This week we're finding out more about Caroline Nelson, who became an NMC Trustee in 2016.
I had been playing instruments for years, but it was only when I went to the University of Leeds that I began to explore contemporary classical music. In my first year, I was approached by a composition student who was desperately trying to find a pianist to take on his (somewhat crazy) piece, and I seemed to be the only willing person in the whole building! After that, I joined the department ensemble, LSTwo, where we performed compositions from staff and students, as well as visiting composers such as Chaya Czernowin and Gerhard Stäbler.
My interest only grew after university, as I took a job at a music publisher in their contemporary classical department, where I dealt with (almost exclusively) living composers. It was in this role that I discovered NMC through a wonderful listening archive in the office. I was able to access everything NMC released with Chester and Novello composers, and so my journey began … I explored as much as I could, from Richard Rodney Bennett to Judith Weir.
It was during my time in that office that we were working to celebrate Sir John Tavener’s 70th birthday. As well as a host of concerts and events, I put together a proposal to NMC asking them to re-issue Sir John’s Akhmatova Requiem. It had been released back in 1981 by Carlton Classics but the recording was no longer available to buy. I was absolutely thrilled when NMC recognised the importance of having this work on sale again, and the album was released in September 2014. They were not content in simply allowing a stunning recording fall into the abyss. As Gramophone so aptly put it, “NMC deserves nothing but praise for making this remarkable music available again”. It was this experience that really opened my eyes to the extraordinary work that NMC does and compelled me to look further.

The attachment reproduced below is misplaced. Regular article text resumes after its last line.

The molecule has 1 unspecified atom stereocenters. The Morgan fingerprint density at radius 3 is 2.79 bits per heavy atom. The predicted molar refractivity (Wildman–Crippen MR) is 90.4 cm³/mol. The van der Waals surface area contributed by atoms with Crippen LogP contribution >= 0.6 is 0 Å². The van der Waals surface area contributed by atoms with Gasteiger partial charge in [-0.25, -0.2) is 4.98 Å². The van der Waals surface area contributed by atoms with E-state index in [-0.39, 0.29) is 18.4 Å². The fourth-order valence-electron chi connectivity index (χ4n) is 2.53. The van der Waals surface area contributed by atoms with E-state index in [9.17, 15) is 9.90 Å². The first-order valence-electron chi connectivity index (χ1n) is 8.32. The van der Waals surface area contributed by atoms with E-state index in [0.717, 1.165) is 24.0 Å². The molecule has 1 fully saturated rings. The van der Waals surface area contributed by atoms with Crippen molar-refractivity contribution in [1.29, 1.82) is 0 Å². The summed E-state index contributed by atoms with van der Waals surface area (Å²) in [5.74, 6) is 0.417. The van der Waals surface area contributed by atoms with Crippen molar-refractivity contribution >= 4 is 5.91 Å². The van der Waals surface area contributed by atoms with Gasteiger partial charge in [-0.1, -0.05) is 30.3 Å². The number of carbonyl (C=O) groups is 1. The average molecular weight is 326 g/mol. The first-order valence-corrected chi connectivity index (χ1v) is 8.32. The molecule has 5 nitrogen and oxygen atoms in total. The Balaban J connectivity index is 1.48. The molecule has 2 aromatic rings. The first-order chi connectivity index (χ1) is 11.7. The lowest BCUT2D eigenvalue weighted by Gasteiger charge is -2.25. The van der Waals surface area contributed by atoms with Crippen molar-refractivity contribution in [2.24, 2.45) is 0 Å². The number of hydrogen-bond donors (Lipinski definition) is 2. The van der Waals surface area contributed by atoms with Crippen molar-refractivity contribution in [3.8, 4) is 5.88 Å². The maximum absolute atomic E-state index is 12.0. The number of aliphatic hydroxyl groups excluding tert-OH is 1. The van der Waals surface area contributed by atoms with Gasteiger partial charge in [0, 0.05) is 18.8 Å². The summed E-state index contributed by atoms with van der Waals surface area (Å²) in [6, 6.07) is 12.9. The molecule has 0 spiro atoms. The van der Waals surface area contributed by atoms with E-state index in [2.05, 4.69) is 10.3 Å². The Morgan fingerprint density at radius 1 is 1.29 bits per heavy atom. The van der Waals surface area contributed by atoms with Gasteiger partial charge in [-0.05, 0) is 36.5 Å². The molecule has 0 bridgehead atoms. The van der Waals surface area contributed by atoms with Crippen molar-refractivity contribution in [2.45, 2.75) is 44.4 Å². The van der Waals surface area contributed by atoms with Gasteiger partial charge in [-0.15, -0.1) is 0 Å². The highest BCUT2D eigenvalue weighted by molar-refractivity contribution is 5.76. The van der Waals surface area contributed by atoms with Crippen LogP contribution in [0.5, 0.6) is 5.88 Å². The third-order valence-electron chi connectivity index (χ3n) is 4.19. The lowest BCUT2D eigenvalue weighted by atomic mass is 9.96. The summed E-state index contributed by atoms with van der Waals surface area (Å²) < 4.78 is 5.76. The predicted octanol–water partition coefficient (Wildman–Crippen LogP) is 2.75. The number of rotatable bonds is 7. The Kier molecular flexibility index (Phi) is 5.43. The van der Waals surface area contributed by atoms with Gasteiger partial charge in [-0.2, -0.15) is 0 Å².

I decided to become a trustee in February 2016 because I wanted to help NMC in fulfilling their charitable aims; collaborating with leading composers, producing high quality recordings, promoting recordings to expand worldwide audiences for new music, and preserving this creativity for future generations. I had gained experience in working with world-class musicians by this point, so felt that I had more to offer the organisation and was keen to get involved.
NMC’s work is a hugely important part of the British music scene and we are constantly striving to record new voices as well as established figures, so that the catalogue continues to be a national archive of contemporary classical music in Britain. Our non-deletion policy ensures that recordings are kept permanently available, which is something that I am incredibly proud of in this day and age.
Being a trustee of NMC is something that I talk about a lot! I’m thrilled to be part of an organisation that focuses on their original (and very important) charitable aims, but evolves and expands with the times to include educational work, special projects and new partnerships. I’m looking forward to seeing how NMC grows further over the next 30 years and beyond. Long may it continue!!